At sea is where border surveillance falls short in numerous ways, because even though surveillance systems may indicate that a boat carrying migrants is transiting the Mediterranean, the boat cannot simply be stopped and forced to return, since this would risk breaching the principle of non-refoulement. The same applies when people are saved from a boat in distress.

As has often been pointed out by my colleague Jørgen Carling, the argument that people smugglers are “behind” the situation is convenient for European politicians looking for a scapegoat. It is also a key argument in favour of moves to increase border surveillance in order to “capture” the people smugglers. One of the much-debated points in the EU’s ten-point plan is the goal to “identify, capture and destroy” the smugglers’ boats. Much of the focus has been on what means the EU and Frontex will be able to use in order to achieve this goal. Yet the attention on people smugglers will no doubt also be an important argument for justifying an increase in border surveillance capacity in the Mediterranean.

The fear of saving lives

Border surveillance operations have the potential to contribute effectively to search-and-rescue operations, for example by more rapidly detecting signals from, and locating, vessels in distress. The focus of Frontex’s Operation Triton, however, is on border security, not emergency assistance. Spokespersons for Frontex have clarified that if they should come across a vessel in distress, they will “of course” fulfil their duty to carry out search-and-rescue operations. Nonetheless, in view of how little Frontex can actually do to stop people or determine their status at sea, and also in view of the scope of the current need for rescue operations, this limited focus on border security is questionable. At the same time, these border-security measures allow the gathering of information about the situation and the people who are fleeing, which in itself is a form of border control.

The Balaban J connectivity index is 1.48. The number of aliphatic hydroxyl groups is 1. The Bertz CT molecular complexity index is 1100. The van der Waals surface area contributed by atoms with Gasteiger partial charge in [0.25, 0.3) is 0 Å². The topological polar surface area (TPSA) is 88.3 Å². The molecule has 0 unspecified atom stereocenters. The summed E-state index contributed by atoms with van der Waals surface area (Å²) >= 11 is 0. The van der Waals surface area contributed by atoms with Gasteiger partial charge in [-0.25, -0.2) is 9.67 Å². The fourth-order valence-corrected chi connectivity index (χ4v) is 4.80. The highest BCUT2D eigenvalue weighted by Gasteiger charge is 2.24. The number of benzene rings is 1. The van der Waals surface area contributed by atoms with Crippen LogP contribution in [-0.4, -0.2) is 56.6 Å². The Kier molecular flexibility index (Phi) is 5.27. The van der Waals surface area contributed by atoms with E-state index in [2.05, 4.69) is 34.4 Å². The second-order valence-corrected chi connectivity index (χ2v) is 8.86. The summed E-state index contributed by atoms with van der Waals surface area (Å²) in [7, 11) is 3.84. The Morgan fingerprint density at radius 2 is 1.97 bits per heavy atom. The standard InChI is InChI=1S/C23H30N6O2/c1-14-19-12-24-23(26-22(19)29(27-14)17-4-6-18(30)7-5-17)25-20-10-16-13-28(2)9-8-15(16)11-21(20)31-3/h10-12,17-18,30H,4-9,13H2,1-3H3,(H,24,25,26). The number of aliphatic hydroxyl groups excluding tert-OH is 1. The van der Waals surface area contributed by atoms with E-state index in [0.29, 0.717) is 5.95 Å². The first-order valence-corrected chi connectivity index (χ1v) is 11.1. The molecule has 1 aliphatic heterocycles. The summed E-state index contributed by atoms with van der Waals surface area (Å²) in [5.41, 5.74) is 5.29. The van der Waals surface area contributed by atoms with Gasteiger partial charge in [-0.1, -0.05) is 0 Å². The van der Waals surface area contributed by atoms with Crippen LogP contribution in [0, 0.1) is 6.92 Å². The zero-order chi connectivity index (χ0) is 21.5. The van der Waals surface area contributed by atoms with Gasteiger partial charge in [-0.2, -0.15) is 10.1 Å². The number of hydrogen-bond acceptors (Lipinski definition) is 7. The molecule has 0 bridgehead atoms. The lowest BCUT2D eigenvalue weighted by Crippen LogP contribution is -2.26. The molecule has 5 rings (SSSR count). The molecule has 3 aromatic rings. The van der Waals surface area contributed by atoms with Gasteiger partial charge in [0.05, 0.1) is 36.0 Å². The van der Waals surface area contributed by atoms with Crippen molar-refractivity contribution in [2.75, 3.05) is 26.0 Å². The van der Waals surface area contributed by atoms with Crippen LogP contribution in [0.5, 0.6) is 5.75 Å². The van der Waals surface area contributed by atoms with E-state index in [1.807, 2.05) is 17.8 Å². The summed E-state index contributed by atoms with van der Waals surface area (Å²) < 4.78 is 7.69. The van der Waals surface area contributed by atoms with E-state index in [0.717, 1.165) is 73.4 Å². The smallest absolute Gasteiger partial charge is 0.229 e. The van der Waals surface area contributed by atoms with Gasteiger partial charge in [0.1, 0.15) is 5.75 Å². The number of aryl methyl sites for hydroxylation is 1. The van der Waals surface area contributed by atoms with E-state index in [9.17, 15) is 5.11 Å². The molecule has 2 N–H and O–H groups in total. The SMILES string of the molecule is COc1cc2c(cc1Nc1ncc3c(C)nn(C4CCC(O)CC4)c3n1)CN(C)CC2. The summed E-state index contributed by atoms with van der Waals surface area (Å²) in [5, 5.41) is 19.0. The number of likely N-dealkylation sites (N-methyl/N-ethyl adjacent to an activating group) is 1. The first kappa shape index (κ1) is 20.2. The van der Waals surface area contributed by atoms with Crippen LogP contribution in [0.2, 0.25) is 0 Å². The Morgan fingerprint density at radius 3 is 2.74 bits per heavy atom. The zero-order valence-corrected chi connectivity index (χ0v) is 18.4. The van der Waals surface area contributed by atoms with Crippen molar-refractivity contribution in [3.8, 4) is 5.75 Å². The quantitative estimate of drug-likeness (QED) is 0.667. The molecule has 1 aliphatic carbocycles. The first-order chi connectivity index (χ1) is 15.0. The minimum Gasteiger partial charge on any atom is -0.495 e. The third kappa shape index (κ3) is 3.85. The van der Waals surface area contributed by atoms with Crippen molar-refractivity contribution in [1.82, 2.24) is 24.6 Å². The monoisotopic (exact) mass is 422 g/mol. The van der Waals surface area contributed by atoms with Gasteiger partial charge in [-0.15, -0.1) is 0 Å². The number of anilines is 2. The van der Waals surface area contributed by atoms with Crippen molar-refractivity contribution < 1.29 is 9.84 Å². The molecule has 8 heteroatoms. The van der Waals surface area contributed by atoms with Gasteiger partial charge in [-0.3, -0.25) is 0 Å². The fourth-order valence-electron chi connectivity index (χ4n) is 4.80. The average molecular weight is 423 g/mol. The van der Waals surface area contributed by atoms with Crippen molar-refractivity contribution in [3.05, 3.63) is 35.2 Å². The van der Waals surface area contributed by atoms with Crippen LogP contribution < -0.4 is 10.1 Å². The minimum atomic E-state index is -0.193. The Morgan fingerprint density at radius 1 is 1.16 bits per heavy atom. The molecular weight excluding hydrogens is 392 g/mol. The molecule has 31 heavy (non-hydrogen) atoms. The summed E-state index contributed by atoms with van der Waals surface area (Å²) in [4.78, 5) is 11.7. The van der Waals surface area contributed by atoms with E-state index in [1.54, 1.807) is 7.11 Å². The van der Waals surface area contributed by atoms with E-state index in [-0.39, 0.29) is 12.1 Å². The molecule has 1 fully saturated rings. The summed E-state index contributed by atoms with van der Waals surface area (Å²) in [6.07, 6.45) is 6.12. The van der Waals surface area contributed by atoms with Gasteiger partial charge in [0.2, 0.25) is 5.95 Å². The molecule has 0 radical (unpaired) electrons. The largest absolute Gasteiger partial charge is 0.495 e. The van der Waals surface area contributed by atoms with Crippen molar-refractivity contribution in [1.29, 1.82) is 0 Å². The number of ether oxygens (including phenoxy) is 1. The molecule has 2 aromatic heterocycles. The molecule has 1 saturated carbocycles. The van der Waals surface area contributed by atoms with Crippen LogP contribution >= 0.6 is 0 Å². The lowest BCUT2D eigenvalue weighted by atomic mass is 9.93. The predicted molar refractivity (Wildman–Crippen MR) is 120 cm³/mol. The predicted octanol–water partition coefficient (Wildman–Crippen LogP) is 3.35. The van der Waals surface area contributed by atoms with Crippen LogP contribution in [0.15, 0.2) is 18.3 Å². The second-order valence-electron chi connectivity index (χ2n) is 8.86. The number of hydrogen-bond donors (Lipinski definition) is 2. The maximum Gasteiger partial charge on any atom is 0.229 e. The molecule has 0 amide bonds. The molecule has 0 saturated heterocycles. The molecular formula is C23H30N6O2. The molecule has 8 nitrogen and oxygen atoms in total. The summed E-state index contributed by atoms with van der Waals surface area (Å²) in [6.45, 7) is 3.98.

An underlying explanation lies no doubt in last year’s debate on the situation, which had scarcely begun before Italy’s Operation Mare Nostrum, which focused on search and rescue, was shut down. A British minister criticized the whole operation, saying that the increased search-and-rescue capacity was directly contributing to increasing the flow of refugees – by making it easier to make a successful crossing at sea. This criticism was an exception, and was seen as diverging from the general European attitude towards Italy’s commitment to search-and-rescue. Yet, the hesitation now to increase search-and-rescue capacities for people who are fighting for their lives shows the extent to which the fear of more refugees arriving has taken root.

Instead of attempting to move the European border further out by strengthening border surveillance, the focus should be on improving the infrastructure for receiving and processing asylum applications, or other claims for legal stay, and thereby ensuring that people with a genuine need for protection are identified.